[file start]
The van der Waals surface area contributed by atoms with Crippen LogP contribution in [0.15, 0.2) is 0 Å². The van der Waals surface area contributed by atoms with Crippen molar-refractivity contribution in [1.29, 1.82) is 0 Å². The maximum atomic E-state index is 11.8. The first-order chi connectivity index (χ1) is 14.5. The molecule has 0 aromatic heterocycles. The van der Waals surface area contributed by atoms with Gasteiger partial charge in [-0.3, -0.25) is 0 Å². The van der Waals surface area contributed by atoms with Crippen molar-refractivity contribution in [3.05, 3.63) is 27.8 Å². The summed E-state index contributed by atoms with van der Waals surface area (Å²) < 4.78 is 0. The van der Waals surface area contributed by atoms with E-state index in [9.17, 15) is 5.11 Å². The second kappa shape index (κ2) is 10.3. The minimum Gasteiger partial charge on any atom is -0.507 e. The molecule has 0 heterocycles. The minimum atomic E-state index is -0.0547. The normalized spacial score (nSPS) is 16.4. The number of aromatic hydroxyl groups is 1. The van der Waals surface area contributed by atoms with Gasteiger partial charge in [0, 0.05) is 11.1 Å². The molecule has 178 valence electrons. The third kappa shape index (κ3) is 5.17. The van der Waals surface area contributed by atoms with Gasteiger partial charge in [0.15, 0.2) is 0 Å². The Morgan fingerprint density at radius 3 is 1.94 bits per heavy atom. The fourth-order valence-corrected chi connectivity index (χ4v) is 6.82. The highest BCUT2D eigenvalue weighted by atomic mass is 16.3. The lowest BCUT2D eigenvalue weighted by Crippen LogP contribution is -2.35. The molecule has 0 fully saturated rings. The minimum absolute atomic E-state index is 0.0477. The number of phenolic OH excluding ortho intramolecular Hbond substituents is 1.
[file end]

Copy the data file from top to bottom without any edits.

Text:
The van der Waals surface area contributed by atoms with Crippen LogP contribution in [0.15, 0.2) is 0 Å². The van der Waals surface area contributed by atoms with Crippen molar-refractivity contribution in [1.29, 1.82) is 0 Å². The maximum atomic E-state index is 11.8. The first-order chi connectivity index (χ1) is 14.5. The molecule has 0 aromatic heterocycles. The van der Waals surface area contributed by atoms with Gasteiger partial charge in [-0.3, -0.25) is 0 Å². The van der Waals surface area contributed by atoms with Crippen molar-refractivity contribution in [3.05, 3.63) is 27.8 Å². The summed E-state index contributed by atoms with van der Waals surface area (Å²) < 4.78 is 0. The van der Waals surface area contributed by atoms with E-state index in [9.17, 15) is 5.11 Å². The second kappa shape index (κ2) is 10.3. The minimum Gasteiger partial charge on any atom is -0.507 e. The molecule has 0 heterocycles. The minimum atomic E-state index is -0.0547. The normalized spacial score (nSPS) is 16.4. The number of aromatic hydroxyl groups is 1. The van der Waals surface area contributed by atoms with Gasteiger partial charge in [0, 0.05) is 11.1 Å². The molecule has 178 valence electrons. The third kappa shape index (κ3) is 5.17. The van der Waals surface area contributed by atoms with Gasteiger partial charge in [0.15, 0.2) is 0 Å². The Morgan fingerprint density at radius 3 is 1.94 bits per heavy atom. The fourth-order valence-corrected chi connectivity index (χ4v) is 6.82. The highest BCUT2D eigenvalue weighted by atomic mass is 16.3. The lowest BCUT2D eigenvalue weighted by Crippen LogP contribution is -2.35. The molecule has 0 fully saturated rings. The minimum absolute atomic E-state index is 0.0477. The number of phenolic OH excluding ortho intramolecular Hbond substituents is 1.